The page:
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I am not a Jew am I?

"I am not a Jew, am I?" This is an interesting question that was raised by Pontus Pilate when he was trying to make a decision concerning Jesus in John's gospel (John 18:35). If Jesus is the King of the Jews, why should I care? I am not a Jew, am I? When we talk about the specific historical context of the gospel announcement, many times, if this is the first time you have ever thought of the gospel in this way, it seems to make the whole story much less relevant and much more distant from our own personal lives. We might feel like shouting out as the Roman Procurator, Festus, did at the apostle Paul, "Paul, you're mad! All this learning of yours has driven you crazy!" (Acts26:24).But cold water, even on a hot summer day, can come as a shock to us if we are not ready for it. Just because something might take us off guard, that doesn't not mean necessarily that we are in the wrong place, but only that we weren't prepared for it. But make no mistake, the gospel is a Jewish message that was first for the Jews and then later it came to the Gentiles. This is the order that Paul puts things more than once in his famous letter to Rome: "to the Jew first, and also to the Greek." (Romans 1:16, 2:10). Jesus Himself declares to the woman at the well that "salvation is from the Jews" (John 4:22). So how did this Jewish gospel become good news for me, a Gentile? We might also ask Pilate's second question to Jesus: "Your own people and the chief priests have handed you over to me. What have you done?" (John 18:35).

I am not a Jew, am I?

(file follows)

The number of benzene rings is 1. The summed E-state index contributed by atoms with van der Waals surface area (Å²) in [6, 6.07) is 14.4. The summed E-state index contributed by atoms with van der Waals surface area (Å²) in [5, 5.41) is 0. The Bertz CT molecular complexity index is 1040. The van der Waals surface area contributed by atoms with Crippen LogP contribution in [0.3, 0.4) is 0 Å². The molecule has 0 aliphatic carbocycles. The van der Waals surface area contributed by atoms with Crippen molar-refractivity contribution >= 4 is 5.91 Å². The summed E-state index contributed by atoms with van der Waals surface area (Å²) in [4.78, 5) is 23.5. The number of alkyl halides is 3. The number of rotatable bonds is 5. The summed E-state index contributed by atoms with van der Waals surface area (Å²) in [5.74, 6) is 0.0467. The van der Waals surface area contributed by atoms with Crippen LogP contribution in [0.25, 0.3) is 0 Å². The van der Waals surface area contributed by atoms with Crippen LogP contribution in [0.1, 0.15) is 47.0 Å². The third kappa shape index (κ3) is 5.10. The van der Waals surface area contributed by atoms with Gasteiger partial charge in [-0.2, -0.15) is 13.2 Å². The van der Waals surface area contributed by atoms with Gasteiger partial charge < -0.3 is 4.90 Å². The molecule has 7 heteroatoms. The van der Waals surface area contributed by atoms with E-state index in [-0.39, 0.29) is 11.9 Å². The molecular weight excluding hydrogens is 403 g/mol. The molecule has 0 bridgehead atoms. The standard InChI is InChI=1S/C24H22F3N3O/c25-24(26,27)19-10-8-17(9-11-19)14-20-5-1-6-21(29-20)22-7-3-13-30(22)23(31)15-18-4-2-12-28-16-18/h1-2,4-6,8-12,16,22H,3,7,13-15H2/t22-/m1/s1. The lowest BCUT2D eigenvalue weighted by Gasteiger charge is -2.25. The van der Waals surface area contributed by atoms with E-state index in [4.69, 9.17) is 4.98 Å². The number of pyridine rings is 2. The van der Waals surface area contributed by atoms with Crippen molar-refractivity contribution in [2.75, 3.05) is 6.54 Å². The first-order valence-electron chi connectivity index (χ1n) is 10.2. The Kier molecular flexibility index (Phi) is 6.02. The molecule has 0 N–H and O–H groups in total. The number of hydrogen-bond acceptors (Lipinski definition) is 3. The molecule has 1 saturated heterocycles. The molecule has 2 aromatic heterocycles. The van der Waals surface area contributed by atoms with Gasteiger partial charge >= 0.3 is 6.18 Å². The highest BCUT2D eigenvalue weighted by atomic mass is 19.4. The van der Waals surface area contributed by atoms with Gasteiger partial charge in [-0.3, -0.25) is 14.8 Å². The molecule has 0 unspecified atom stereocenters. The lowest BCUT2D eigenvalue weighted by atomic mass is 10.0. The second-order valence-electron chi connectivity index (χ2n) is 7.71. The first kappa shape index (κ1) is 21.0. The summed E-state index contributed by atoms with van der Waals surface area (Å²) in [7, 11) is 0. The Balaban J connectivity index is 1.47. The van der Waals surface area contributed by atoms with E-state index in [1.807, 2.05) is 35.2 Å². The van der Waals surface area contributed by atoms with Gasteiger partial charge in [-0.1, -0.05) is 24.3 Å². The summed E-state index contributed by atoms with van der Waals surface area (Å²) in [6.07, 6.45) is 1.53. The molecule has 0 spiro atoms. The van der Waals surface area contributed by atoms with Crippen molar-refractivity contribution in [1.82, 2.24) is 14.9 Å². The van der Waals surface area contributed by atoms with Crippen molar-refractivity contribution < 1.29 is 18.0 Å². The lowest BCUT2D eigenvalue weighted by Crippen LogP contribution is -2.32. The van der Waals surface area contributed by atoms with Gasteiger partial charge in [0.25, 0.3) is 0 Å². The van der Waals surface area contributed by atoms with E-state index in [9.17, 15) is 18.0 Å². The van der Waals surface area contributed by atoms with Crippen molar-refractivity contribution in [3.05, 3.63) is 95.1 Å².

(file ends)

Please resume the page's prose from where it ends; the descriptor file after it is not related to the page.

The simple answer is that Jesus was becoming King even at the moment of His trial and crucifixion. But we are just as likely as Pilate not to even consider such rubbish. How could a crucified Jew be a king?! Nevertheless, Jesus makes this claim. It is more or less forced on Him by Pilate who was not looking to execute justice, but who was looking to understand what his rivals, the chief priests, were after. Pilate understood that the chief priests had handed Jesus over because they envied Him (Matthew 27:18), and he was eager NOT to grant them their request. Pilate didn't believe that Jesus was any legitimate threat, and certainly no king. The only "King of the Jews" that Pilate acknowledged and the only type of king Pilate recognized was the brutal King Herod, who was nothing more than a puppet of Rome and who displayed that fact when he sent Jesus back to Pilate dressed up in royal attire to mock Him. As far as Pilate is concerned, Jesus is on trial because of some intra-Jewish squabble that he could hardly care less about. "I am not a Jew, am I?" No, Pilate, you are not a Jew but the man who stood before you was far more relevant than you ever imagined. What Pilate didn't know about the King of the Jews, is that the rightful, Messianic, King of the Jews, according to their scriptures, was supposed to rule "from sea to sea and from the river to the ends of the earth." Psalm 72:8. Yet, Pilate would not have believed this rubbish if I had known it. The man that stood before Pilate was, in his eyes, nothing more than a quirky character caught up in the political ambitions of those who wielded greater power in their sphere of influence. Jesus had fallen out of favor with the largely ruling class of Jews, and for that reason, Pilate was eager to spare Jesus simply to spite these despised Jews. In the end, the Jewish leaders outstripped Pilate's will by pulling out a card that they were loathed to use and which flew in the face of all their acclaimed scriptural hopes. The Jewish leaders reminded Pilate of who the world's true lord really was, both over Israel and over Pilate, “If you release this Man, you are no friend of Caesar; everyone who makes himself out to be a king opposes Caesar.” John 19:12. This is a horrific, desperate, and tragic move by the Jewish leaders. It is a move scary enough for Pilate to do their bidding, but it is a move that is a basic denial of the central hope of Jewish aspirations, longings, and scripture. Pilate was not a Jew, but by the end of the trial, neither were the Jewish leaders. They had thrown their lot in with Caesar and were going to use his power to make their way in the world. Some of the famous Jewish revolutionaries declared that Israel had "no king but God!", but these Jewish leaders declared "we have no king but Caesar!" This is where Jesus stands in as the defining point for who is recognized as the true Israel. Either Jesus really was the King of the Jews, or there is no real point or hope in being Jewish. The world is either run by the Caesar's of the world, or Jesus really did, somehow, bring God's kingdom into the world through His death and subsequent resurrection. But if Caesar's exercise of "power" did not actually defeat Jesus, but rather somehow enthroned Him. Maybe we would all do well to learn what it means to be Jewish, Jesus style. That is in fact, the invitation of the gospel. This is good news to the Jew first, and also to the Gentile.

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